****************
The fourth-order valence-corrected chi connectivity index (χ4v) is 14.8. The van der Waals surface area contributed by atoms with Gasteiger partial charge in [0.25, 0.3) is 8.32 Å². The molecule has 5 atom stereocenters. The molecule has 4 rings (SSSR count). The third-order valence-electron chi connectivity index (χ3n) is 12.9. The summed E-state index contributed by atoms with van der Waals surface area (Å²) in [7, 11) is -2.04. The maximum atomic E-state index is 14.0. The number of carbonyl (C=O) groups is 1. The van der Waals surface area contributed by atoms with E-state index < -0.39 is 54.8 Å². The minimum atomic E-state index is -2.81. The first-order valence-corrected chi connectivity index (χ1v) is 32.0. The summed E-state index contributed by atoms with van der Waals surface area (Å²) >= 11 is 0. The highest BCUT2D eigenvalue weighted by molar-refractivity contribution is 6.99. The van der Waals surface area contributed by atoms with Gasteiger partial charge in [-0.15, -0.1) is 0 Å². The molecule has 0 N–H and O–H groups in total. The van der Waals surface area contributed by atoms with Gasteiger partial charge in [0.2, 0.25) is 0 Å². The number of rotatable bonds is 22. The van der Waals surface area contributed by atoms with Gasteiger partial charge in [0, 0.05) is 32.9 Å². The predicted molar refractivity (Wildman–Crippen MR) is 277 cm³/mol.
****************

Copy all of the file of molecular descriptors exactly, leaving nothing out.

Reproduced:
The fourth-order valence-corrected chi connectivity index (χ4v) is 14.8. The van der Waals surface area contributed by atoms with Gasteiger partial charge in [0.25, 0.3) is 8.32 Å². The molecule has 5 atom stereocenters. The molecule has 4 rings (SSSR count). The third-order valence-electron chi connectivity index (χ3n) is 12.9. The summed E-state index contributed by atoms with van der Waals surface area (Å²) in [7, 11) is -2.04. The maximum atomic E-state index is 14.0. The number of carbonyl (C=O) groups is 1. The van der Waals surface area contributed by atoms with E-state index < -0.39 is 54.8 Å². The minimum atomic E-state index is -2.81. The first-order valence-corrected chi connectivity index (χ1v) is 32.0. The summed E-state index contributed by atoms with van der Waals surface area (Å²) >= 11 is 0. The highest BCUT2D eigenvalue weighted by molar-refractivity contribution is 6.99. The van der Waals surface area contributed by atoms with Gasteiger partial charge in [-0.15, -0.1) is 0 Å². The molecule has 0 N–H and O–H groups in total. The van der Waals surface area contributed by atoms with Gasteiger partial charge in [0.2, 0.25) is 0 Å². The number of rotatable bonds is 22. The van der Waals surface area contributed by atoms with Gasteiger partial charge in [0, 0.05) is 32.9 Å². The predicted molar refractivity (Wildman–Crippen MR) is 277 cm³/mol.